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Is aggregate demand wage-led or profit-led? National and global effects

Is aggregate demand wage-led or profit-led? National and global effects

Onaran, Özlem ORCID: 0000-0002-6345-9922 and Galanis, Giorgos (2012) Is aggregate demand wage-led or profit-led? National and global effects. [Working Paper]

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This paper estimates the effects of a change in the wage share on growth in the G20 countries using a post-Keynesian/post-Kaleckian model, analyses the interactions among different economies, and calculates the global multiplier effects of a simultaneous decline in the wage share. At the national level, a decrease in the wage share leads to lower growth in the euro area, Germany, France, Italy, UK, US, Japan, Turkey, and Korea, i.e. these economies are wage-led, whereas it stimulates growth in Canada, Australia, Argentina, Mexico, China, India, and South Africa; thus the latter group of countries are profit-led. However, a simultaneous decline in the wage share in all these countries leads to a decline in global growth. Furthermore, Canada, Argentina, Mexico, and India also contract when they decrease their wage-share along with their trading partners. Thus the global economy in aggregate is wage-led. The policy conclusions of the paper shed light on the limits of strategies of international competitiveness based on wage competition in a highly integrated global economy, and point at the possibilities to correct global imbalances via coordinated macroeconomic and wage policy, where domestic demand plays an important role. There is room for a wage-led recovery in the global economy based on a simultaneous increase in the wage shares, where global GDP as well as all individual countries can grow.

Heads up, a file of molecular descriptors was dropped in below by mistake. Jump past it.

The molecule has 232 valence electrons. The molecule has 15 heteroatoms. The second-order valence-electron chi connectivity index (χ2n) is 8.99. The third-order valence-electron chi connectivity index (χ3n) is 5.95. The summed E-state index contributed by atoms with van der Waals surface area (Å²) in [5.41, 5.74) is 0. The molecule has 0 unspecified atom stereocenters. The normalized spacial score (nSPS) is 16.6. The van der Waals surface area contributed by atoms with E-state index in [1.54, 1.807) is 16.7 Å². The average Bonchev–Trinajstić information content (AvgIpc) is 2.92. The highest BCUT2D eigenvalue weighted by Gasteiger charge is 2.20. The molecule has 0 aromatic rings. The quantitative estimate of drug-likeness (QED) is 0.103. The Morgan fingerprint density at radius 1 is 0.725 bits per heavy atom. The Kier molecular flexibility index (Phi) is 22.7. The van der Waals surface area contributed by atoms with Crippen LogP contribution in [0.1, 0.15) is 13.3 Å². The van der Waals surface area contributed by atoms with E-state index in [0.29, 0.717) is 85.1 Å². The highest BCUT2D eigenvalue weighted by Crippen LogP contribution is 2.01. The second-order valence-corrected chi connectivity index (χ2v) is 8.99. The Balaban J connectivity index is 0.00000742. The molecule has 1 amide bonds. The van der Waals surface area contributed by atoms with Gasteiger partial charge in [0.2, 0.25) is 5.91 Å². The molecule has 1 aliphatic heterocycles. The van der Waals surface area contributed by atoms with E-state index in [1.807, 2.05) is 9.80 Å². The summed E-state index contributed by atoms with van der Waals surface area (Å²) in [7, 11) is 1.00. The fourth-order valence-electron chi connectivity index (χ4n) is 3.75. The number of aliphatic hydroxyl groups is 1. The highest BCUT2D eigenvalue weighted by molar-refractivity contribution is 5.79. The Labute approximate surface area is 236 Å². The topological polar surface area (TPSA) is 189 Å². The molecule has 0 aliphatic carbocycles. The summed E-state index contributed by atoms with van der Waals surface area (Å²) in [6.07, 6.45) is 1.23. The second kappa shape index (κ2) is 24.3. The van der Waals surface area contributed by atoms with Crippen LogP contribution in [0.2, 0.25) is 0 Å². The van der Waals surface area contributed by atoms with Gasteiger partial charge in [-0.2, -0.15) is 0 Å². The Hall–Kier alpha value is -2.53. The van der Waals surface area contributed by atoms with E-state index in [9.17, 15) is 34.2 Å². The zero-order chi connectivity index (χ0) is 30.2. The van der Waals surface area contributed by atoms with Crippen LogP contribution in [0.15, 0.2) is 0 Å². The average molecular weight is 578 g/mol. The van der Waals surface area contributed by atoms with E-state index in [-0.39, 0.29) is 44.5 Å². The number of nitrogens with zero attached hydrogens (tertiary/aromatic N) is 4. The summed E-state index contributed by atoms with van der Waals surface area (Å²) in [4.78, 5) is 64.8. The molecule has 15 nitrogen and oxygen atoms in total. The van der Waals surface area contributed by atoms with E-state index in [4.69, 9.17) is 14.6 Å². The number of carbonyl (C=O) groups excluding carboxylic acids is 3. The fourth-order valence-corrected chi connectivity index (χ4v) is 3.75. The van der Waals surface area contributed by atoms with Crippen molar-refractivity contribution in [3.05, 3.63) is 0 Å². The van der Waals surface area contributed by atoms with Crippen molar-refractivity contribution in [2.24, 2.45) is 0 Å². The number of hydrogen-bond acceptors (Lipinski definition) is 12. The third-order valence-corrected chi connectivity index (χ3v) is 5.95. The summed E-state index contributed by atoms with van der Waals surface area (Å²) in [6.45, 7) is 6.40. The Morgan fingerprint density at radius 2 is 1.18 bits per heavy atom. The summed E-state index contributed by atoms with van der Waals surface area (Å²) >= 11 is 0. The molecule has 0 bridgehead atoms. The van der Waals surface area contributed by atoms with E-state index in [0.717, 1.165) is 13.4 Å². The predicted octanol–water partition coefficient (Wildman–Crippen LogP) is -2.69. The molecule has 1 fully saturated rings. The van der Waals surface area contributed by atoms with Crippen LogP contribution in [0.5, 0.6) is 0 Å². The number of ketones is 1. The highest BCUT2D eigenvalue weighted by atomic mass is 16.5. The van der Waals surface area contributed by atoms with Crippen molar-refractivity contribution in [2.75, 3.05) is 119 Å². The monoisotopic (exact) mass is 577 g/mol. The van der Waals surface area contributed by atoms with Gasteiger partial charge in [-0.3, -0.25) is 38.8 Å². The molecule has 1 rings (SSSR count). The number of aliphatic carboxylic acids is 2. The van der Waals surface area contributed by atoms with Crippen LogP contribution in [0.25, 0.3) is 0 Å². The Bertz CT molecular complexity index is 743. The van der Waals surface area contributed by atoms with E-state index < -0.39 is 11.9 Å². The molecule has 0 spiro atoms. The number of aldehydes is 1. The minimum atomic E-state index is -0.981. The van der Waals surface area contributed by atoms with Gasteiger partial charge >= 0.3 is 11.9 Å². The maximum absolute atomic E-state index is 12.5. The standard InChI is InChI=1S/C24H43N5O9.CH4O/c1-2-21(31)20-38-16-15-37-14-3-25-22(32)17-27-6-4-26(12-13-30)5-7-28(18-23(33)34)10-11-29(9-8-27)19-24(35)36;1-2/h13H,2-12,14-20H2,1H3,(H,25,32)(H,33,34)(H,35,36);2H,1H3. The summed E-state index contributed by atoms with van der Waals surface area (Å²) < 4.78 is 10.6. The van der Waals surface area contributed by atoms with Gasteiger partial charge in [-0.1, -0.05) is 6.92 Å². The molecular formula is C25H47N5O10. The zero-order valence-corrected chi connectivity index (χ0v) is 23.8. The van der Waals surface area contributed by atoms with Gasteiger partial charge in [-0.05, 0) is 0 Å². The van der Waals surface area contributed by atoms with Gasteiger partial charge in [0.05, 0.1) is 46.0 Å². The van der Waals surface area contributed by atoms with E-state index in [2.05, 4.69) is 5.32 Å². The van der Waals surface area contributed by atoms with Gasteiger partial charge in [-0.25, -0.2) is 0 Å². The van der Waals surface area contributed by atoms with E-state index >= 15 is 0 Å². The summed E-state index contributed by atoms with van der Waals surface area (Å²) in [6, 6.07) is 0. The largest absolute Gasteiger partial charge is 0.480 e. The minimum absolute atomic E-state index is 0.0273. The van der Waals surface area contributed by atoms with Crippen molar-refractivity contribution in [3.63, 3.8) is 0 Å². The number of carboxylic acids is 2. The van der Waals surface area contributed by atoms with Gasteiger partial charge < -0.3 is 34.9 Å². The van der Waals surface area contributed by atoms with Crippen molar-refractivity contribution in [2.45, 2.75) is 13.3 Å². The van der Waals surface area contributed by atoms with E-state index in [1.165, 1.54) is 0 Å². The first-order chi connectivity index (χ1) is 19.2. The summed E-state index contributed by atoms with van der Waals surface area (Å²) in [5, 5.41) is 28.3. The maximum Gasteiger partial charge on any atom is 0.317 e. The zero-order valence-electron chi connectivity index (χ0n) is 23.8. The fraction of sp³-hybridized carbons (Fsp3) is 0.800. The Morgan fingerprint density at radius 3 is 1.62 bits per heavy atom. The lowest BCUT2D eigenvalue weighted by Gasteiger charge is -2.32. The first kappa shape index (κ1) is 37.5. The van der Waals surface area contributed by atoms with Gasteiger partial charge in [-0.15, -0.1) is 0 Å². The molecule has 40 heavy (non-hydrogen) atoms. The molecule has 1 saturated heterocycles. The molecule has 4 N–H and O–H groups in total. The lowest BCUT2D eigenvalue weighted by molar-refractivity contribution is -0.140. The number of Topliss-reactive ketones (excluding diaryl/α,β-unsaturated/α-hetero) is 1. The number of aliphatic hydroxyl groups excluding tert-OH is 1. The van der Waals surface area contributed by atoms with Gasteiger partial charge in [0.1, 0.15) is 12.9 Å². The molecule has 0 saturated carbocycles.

Item Type: Working Paper
Uncontrolled Keywords: wage share, growth, global multiplier, consumption, investment, exports, imports, G20, developed and developing countries
Faculty / School / Research Centre / Research Group: Faculty of Business > Institute of Political Economy, Governance, Finance and Accountability (IPEGFA) > Greenwich Political Economy Research Centre (GPERC)
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Last Modified: 04 Aug 2021 16:33

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